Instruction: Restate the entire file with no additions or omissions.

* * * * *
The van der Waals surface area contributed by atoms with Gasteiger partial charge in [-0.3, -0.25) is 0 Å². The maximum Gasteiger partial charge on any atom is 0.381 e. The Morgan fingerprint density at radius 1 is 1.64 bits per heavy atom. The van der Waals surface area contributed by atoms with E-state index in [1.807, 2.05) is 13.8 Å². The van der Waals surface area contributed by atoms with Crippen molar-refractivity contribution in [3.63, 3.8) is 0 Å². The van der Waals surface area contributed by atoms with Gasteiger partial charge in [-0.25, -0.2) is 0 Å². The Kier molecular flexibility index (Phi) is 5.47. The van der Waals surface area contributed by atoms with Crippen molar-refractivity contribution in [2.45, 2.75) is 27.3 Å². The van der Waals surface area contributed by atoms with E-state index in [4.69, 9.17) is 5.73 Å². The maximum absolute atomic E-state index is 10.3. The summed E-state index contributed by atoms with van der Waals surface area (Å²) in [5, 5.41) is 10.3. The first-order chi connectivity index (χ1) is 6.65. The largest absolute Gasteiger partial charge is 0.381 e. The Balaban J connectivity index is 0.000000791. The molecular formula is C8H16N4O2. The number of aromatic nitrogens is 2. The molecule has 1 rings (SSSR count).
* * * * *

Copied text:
The van der Waals surface area contributed by atoms with Gasteiger partial charge in [-0.3, -0.25) is 0 Å². The maximum Gasteiger partial charge on any atom is 0.381 e. The Morgan fingerprint density at radius 1 is 1.64 bits per heavy atom. The van der Waals surface area contributed by atoms with E-state index in [1.807, 2.05) is 13.8 Å². The van der Waals surface area contributed by atoms with Crippen molar-refractivity contribution in [3.63, 3.8) is 0 Å². The van der Waals surface area contributed by atoms with Gasteiger partial charge in [-0.25, -0.2) is 0 Å². The Kier molecular flexibility index (Phi) is 5.47. The van der Waals surface area contributed by atoms with Crippen molar-refractivity contribution in [2.45, 2.75) is 27.3 Å². The van der Waals surface area contributed by atoms with E-state index in [4.69, 9.17) is 5.73 Å². The maximum absolute atomic E-state index is 10.3. The summed E-state index contributed by atoms with van der Waals surface area (Å²) in [5, 5.41) is 10.3. The first-order chi connectivity index (χ1) is 6.65. The largest absolute Gasteiger partial charge is 0.381 e. The Balaban J connectivity index is 0.000000791. The molecular formula is C8H16N4O2. The number of aromatic nitrogens is 2. The molecule has 1 rings (SSSR count).